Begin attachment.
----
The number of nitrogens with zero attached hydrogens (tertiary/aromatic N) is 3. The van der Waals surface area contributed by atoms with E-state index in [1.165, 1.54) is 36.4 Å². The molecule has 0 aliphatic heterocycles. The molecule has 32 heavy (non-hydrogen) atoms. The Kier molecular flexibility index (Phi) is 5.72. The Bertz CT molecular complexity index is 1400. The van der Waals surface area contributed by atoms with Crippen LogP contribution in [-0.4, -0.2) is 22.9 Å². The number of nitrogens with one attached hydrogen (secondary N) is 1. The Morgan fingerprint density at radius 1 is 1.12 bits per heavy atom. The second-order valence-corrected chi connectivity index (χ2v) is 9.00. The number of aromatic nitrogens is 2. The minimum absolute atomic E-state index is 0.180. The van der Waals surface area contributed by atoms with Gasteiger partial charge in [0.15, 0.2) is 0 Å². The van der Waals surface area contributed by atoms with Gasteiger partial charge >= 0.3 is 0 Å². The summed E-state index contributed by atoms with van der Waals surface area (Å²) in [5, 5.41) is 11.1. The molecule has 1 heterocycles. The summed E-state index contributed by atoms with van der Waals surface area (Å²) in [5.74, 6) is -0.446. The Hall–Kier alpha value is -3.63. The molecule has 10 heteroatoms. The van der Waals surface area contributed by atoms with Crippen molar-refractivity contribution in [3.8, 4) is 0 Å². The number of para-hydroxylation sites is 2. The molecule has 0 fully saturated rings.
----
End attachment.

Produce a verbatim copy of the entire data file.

The number of nitrogens with zero attached hydrogens (tertiary/aromatic N) is 3. The van der Waals surface area contributed by atoms with E-state index in [1.165, 1.54) is 36.4 Å². The molecule has 0 aliphatic heterocycles. The molecule has 32 heavy (non-hydrogen) atoms. The Kier molecular flexibility index (Phi) is 5.72. The Bertz CT molecular complexity index is 1400. The van der Waals surface area contributed by atoms with Crippen LogP contribution in [-0.4, -0.2) is 22.9 Å². The number of nitrogens with one attached hydrogen (secondary N) is 1. The Morgan fingerprint density at radius 1 is 1.12 bits per heavy atom. The second-order valence-corrected chi connectivity index (χ2v) is 9.00. The number of aromatic nitrogens is 2. The minimum absolute atomic E-state index is 0.180. The van der Waals surface area contributed by atoms with Gasteiger partial charge in [0.15, 0.2) is 0 Å². The van der Waals surface area contributed by atoms with Gasteiger partial charge >= 0.3 is 0 Å². The summed E-state index contributed by atoms with van der Waals surface area (Å²) in [5, 5.41) is 11.1. The molecule has 1 heterocycles. The summed E-state index contributed by atoms with van der Waals surface area (Å²) in [5.74, 6) is -0.446. The Hall–Kier alpha value is -3.63. The molecule has 10 heteroatoms. The van der Waals surface area contributed by atoms with Crippen molar-refractivity contribution in [3.8, 4) is 0 Å². The number of para-hydroxylation sites is 2. The molecule has 0 fully saturated rings.